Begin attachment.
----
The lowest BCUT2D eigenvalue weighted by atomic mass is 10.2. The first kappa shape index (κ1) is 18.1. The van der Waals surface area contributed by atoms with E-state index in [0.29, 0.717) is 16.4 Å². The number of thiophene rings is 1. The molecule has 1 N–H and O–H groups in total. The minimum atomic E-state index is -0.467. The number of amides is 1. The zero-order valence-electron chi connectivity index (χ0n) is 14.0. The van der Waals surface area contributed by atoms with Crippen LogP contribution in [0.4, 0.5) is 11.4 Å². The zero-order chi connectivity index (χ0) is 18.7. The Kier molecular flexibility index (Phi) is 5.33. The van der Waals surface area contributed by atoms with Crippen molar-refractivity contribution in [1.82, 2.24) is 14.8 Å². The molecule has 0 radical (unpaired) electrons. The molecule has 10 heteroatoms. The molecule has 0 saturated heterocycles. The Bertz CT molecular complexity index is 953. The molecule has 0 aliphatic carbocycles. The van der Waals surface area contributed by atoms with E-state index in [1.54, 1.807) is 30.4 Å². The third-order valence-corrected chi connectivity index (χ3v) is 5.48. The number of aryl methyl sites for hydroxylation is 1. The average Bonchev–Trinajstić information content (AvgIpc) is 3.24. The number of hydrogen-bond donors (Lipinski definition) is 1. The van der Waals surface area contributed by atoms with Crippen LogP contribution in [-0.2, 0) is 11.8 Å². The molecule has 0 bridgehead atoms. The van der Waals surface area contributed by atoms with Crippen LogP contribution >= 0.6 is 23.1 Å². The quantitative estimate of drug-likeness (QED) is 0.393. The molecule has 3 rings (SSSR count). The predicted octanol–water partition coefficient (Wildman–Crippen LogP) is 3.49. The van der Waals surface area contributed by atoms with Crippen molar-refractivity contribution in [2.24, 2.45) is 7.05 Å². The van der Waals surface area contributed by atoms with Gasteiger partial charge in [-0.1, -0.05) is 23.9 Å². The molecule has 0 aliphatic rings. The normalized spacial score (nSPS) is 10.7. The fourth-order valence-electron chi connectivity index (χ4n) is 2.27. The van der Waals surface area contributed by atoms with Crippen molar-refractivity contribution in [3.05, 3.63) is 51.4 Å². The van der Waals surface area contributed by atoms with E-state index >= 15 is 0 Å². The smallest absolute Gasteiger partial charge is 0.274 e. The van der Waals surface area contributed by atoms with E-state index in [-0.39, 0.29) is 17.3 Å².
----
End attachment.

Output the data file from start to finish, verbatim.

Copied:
The lowest BCUT2D eigenvalue weighted by atomic mass is 10.2. The first kappa shape index (κ1) is 18.1. The van der Waals surface area contributed by atoms with E-state index in [0.29, 0.717) is 16.4 Å². The number of thiophene rings is 1. The molecule has 1 N–H and O–H groups in total. The minimum atomic E-state index is -0.467. The number of amides is 1. The zero-order valence-electron chi connectivity index (χ0n) is 14.0. The van der Waals surface area contributed by atoms with Crippen LogP contribution in [0.4, 0.5) is 11.4 Å². The zero-order chi connectivity index (χ0) is 18.7. The Kier molecular flexibility index (Phi) is 5.33. The van der Waals surface area contributed by atoms with Crippen molar-refractivity contribution in [1.82, 2.24) is 14.8 Å². The molecule has 0 radical (unpaired) electrons. The molecule has 10 heteroatoms. The molecule has 0 saturated heterocycles. The Bertz CT molecular complexity index is 953. The molecule has 0 aliphatic carbocycles. The van der Waals surface area contributed by atoms with E-state index in [1.54, 1.807) is 30.4 Å². The third-order valence-corrected chi connectivity index (χ3v) is 5.48. The number of aryl methyl sites for hydroxylation is 1. The average Bonchev–Trinajstić information content (AvgIpc) is 3.24. The number of hydrogen-bond donors (Lipinski definition) is 1. The van der Waals surface area contributed by atoms with Crippen LogP contribution in [-0.2, 0) is 11.8 Å². The molecule has 0 bridgehead atoms. The van der Waals surface area contributed by atoms with Crippen LogP contribution >= 0.6 is 23.1 Å². The quantitative estimate of drug-likeness (QED) is 0.393. The molecule has 3 rings (SSSR count). The predicted octanol–water partition coefficient (Wildman–Crippen LogP) is 3.49. The van der Waals surface area contributed by atoms with Crippen molar-refractivity contribution in [2.24, 2.45) is 7.05 Å². The van der Waals surface area contributed by atoms with Gasteiger partial charge in [-0.1, -0.05) is 23.9 Å². The molecule has 0 aliphatic rings. The normalized spacial score (nSPS) is 10.7. The fourth-order valence-electron chi connectivity index (χ4n) is 2.27. The van der Waals surface area contributed by atoms with Crippen molar-refractivity contribution in [3.05, 3.63) is 51.4 Å². The van der Waals surface area contributed by atoms with E-state index >= 15 is 0 Å². The smallest absolute Gasteiger partial charge is 0.274 e. The van der Waals surface area contributed by atoms with E-state index in [-0.39, 0.29) is 17.3 Å².